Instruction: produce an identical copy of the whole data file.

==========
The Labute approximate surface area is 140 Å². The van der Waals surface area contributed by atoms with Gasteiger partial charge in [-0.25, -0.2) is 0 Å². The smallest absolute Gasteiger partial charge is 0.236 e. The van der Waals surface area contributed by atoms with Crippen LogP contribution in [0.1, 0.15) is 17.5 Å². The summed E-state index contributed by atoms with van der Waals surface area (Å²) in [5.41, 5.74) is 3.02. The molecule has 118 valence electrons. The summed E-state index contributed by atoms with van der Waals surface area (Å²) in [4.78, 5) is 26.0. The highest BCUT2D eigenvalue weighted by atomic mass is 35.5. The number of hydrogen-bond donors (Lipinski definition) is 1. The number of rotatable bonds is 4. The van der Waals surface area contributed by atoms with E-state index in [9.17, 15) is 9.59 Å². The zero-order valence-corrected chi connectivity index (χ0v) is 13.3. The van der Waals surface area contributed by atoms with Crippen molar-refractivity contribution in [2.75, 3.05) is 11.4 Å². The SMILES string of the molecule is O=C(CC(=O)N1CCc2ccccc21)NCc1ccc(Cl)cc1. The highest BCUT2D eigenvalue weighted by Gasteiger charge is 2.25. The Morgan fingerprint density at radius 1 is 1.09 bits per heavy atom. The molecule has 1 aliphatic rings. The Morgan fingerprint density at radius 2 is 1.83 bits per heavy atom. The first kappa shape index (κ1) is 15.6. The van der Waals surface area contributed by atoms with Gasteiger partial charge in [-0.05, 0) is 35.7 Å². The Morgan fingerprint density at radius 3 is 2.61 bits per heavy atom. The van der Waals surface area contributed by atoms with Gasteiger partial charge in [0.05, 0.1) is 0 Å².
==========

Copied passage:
The Labute approximate surface area is 140 Å². The van der Waals surface area contributed by atoms with Gasteiger partial charge in [-0.25, -0.2) is 0 Å². The smallest absolute Gasteiger partial charge is 0.236 e. The van der Waals surface area contributed by atoms with Crippen LogP contribution in [0.1, 0.15) is 17.5 Å². The summed E-state index contributed by atoms with van der Waals surface area (Å²) in [5.41, 5.74) is 3.02. The molecule has 118 valence electrons. The summed E-state index contributed by atoms with van der Waals surface area (Å²) in [4.78, 5) is 26.0. The highest BCUT2D eigenvalue weighted by atomic mass is 35.5. The number of hydrogen-bond donors (Lipinski definition) is 1. The number of rotatable bonds is 4. The van der Waals surface area contributed by atoms with E-state index in [9.17, 15) is 9.59 Å². The zero-order valence-corrected chi connectivity index (χ0v) is 13.3. The van der Waals surface area contributed by atoms with Crippen molar-refractivity contribution in [2.75, 3.05) is 11.4 Å². The SMILES string of the molecule is O=C(CC(=O)N1CCc2ccccc21)NCc1ccc(Cl)cc1. The highest BCUT2D eigenvalue weighted by Gasteiger charge is 2.25. The Morgan fingerprint density at radius 1 is 1.09 bits per heavy atom. The molecule has 1 aliphatic rings. The Morgan fingerprint density at radius 2 is 1.83 bits per heavy atom. The first kappa shape index (κ1) is 15.6. The van der Waals surface area contributed by atoms with Gasteiger partial charge in [-0.05, 0) is 35.7 Å². The Morgan fingerprint density at radius 3 is 2.61 bits per heavy atom. The van der Waals surface area contributed by atoms with Gasteiger partial charge in [0.05, 0.1) is 0 Å².